Brown emerges and quashes ill-health rumours

How claims that Brown was receiving “psychological treatment” fell apart.

It was good to see Gordon Brown respond to claims that he's been spending stints at an Edinburgh hospital for "psychological reasons" with the wit for which he was once renowned.

On a visit to a school in his Kirkcaldy constituency, he told reporters:

The only times I've ever been in hospital were for the birth of my children, for my eyesight, for Fraser . . . and when I was once up a mountain with John Smith and accidentally stabbed myself in the leg with a penknife.

Guido Fawkes had claimed that Brown was receiving treatment at the Royal Edinburgh Hospital and, although he noted Brown's public appearance yesterday, he is yet to make a retraction. Over at Liberal Conspiracy, a contributor has pointed out that Brown is unlikely to have gone anywhere near Edinburgh Hospital for two reasons. First, he is in the wrong catchment area and second, it's inconceivable that the former prime minister wouldn't have been spotted in a hospital that has no private wards.

Speculation about Brown's health is legitimate enough (though I thought Andrew Marr's infamous question about prescription pills was entirely inappropriate), but the tone some commentators employ when doing so is crass, crude and thoughtless.

Guido, for instance, featured an image of the former Labour leader bearing the legend, "Is Brown bonkers?" One had hoped that society had evolved to the point where such comments had become as unacceptable as references to "cripples" or "spastics".

Elsewhere, there is evidence that Brown is enjoying his new-found freedom. The Telegraph's Tim Walker reports that the former PM is no longer forced to "tone down" his Scottish accent for English voters.

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George Eaton is political editor of the New Statesman.

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Richmond is a wake-up call for Labour's Brexit strategy

No one made Labour stand in Richmond Park. 

Oh, Labour Party. There was a way through.

No one made you stand in Richmond Park. You could have "struck a blow against the government", you could have shared the Lib Dem success. Instead, you lost both your dignity and your deposit. And to cap it all (Christian Wolmar, take a bow) you self-nominated for a Nobel Prize for Mansplaining.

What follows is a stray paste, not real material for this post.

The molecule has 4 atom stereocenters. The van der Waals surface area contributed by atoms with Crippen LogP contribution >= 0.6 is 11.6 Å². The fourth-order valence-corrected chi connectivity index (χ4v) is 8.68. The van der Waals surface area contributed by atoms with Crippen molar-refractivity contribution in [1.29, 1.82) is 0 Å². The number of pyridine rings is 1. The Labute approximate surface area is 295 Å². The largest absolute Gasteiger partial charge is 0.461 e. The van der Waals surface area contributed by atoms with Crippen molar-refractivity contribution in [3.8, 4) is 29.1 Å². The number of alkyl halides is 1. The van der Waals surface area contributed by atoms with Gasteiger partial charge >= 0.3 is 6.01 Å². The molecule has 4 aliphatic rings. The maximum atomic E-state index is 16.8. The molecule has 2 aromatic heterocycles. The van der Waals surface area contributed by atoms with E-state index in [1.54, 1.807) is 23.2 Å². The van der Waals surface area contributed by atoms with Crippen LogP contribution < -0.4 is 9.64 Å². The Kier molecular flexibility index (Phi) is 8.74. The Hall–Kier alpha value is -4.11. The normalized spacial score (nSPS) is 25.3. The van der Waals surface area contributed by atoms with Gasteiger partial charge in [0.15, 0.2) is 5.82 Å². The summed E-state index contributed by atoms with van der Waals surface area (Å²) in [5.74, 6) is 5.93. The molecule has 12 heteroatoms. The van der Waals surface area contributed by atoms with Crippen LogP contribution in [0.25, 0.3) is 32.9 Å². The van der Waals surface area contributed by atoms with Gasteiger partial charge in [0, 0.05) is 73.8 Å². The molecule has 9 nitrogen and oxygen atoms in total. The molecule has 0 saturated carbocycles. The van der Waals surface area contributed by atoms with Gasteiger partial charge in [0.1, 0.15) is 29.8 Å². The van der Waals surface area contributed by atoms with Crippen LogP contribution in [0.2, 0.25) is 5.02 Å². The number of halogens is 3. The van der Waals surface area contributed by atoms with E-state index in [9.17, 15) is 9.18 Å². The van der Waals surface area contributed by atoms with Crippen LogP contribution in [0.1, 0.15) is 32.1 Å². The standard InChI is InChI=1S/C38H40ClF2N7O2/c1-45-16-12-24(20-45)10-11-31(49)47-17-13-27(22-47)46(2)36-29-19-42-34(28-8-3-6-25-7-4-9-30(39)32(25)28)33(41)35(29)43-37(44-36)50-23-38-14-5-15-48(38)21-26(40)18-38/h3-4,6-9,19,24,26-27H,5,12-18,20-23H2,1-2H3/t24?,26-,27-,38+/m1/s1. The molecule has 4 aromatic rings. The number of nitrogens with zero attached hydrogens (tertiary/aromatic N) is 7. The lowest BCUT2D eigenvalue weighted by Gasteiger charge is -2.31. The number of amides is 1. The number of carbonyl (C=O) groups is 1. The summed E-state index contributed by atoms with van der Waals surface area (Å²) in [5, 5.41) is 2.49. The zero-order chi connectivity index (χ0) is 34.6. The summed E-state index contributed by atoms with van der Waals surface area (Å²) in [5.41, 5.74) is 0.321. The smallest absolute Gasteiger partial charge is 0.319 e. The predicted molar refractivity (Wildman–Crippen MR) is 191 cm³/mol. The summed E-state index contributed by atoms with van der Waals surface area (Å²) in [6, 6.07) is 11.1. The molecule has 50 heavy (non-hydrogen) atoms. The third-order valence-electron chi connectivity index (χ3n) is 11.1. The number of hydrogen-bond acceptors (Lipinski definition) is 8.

It’s like the party strategist is locked in the bowels of HQ, endlessly looping in reverse Olivia Newton John’s "Making a Good Thing Better".

And no one can think that today marks the end of the party’s problems on Brexit.

But the thing is: there’s no need to Labour on. You can fix it.

Set the government some tests. Table some amendments: “The government shall negotiate having regard to…”

  • What would be good for our economy (boost investment, trade and jobs).
  • What would enhance fairness (help individuals and communities who have missed out over the last decades).
  • What would deliver sovereignty (magnify our democratic control over our destiny).
  • What would improve finances (what Brexit makes us better off, individually and collectively). 

And say that, if the government does not meet those tests, the Labour party will not support the Article 50 deal. You’ll take some pain today – but no matter, the general election is not for years. And if the tests are well crafted they will be easy to defend.

Then wait for the negotiations to conclude. If in 2019, Boris Johnson returns bearing cake for all, if the tests are achieved, Labour will, and rightly, support the government’s Brexit deal. There will be no second referendum. And MPs in Leave voting constituencies will bear no Brexit penalty at the polls.

But if he returns with thin gruel? If the economy has tanked, if inflation is rising and living standards have slumped, and the deficit has ballooned – what then? The only winners will be door manufacturers. Across the country they will be hard at work replacing those kicked down at constituency offices by voters demanding a fix. Labour will be joined in rejecting the deal from all across the floor: Labour will have shown the way.

Because the party reads the electorate today as wanting Brexit, it concludes it must deliver it. But, even for those who think a politician’s job is to channel the electorate, this thinking discloses an error in logic. The task is not to read the political dynamic of today. It is to position itself for the dynamic when it matters - at the next general election

And by setting some economic tests for a good Brexit, Labour can buy an option on that for free.

An earlier version of this argument appeared on Jolyon Maugham's blog Waiting For Tax.

Jolyon Maugham is a barrister who advised Ed Miliband on tax policy. He blogs at Waiting for Tax, and writes for the NS on tax and legal issues.